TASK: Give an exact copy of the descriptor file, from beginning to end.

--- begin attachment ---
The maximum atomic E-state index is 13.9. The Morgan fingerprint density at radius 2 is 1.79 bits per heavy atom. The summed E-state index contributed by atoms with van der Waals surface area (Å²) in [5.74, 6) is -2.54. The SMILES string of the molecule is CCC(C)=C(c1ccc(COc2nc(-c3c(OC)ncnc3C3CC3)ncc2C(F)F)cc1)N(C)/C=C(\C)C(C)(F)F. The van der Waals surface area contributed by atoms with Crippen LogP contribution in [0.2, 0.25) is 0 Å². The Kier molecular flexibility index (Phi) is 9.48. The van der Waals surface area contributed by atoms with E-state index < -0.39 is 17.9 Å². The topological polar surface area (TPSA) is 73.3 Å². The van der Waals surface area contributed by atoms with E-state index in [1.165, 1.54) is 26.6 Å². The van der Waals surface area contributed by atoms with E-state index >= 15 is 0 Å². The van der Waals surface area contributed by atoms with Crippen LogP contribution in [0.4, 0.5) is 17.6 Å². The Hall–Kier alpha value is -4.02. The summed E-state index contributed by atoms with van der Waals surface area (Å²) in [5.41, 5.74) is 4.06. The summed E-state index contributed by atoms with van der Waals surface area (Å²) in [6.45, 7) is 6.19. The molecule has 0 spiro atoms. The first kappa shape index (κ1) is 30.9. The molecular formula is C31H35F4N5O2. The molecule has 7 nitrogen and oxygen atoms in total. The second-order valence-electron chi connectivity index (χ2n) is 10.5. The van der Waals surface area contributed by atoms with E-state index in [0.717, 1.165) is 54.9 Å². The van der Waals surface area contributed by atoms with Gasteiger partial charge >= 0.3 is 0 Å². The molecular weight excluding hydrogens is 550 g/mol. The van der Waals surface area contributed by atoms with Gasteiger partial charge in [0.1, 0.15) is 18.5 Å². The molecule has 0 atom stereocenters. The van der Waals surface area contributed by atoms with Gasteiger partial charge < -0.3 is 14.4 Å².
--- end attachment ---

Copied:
The maximum atomic E-state index is 13.9. The Morgan fingerprint density at radius 2 is 1.79 bits per heavy atom. The summed E-state index contributed by atoms with van der Waals surface area (Å²) in [5.74, 6) is -2.54. The SMILES string of the molecule is CCC(C)=C(c1ccc(COc2nc(-c3c(OC)ncnc3C3CC3)ncc2C(F)F)cc1)N(C)/C=C(\C)C(C)(F)F. The van der Waals surface area contributed by atoms with Crippen LogP contribution in [0.2, 0.25) is 0 Å². The Kier molecular flexibility index (Phi) is 9.48. The van der Waals surface area contributed by atoms with E-state index < -0.39 is 17.9 Å². The topological polar surface area (TPSA) is 73.3 Å². The van der Waals surface area contributed by atoms with E-state index in [1.165, 1.54) is 26.6 Å². The van der Waals surface area contributed by atoms with E-state index >= 15 is 0 Å². The van der Waals surface area contributed by atoms with Crippen LogP contribution in [0.4, 0.5) is 17.6 Å². The Hall–Kier alpha value is -4.02. The summed E-state index contributed by atoms with van der Waals surface area (Å²) in [5.41, 5.74) is 4.06. The summed E-state index contributed by atoms with van der Waals surface area (Å²) in [6.45, 7) is 6.19. The molecule has 0 spiro atoms. The first kappa shape index (κ1) is 30.9. The molecular formula is C31H35F4N5O2. The molecule has 7 nitrogen and oxygen atoms in total. The second-order valence-electron chi connectivity index (χ2n) is 10.5. The van der Waals surface area contributed by atoms with E-state index in [0.717, 1.165) is 54.9 Å². The van der Waals surface area contributed by atoms with Gasteiger partial charge >= 0.3 is 0 Å². The molecular weight excluding hydrogens is 550 g/mol. The van der Waals surface area contributed by atoms with Gasteiger partial charge in [0.1, 0.15) is 18.5 Å². The molecule has 0 atom stereocenters. The van der Waals surface area contributed by atoms with Gasteiger partial charge < -0.3 is 14.4 Å².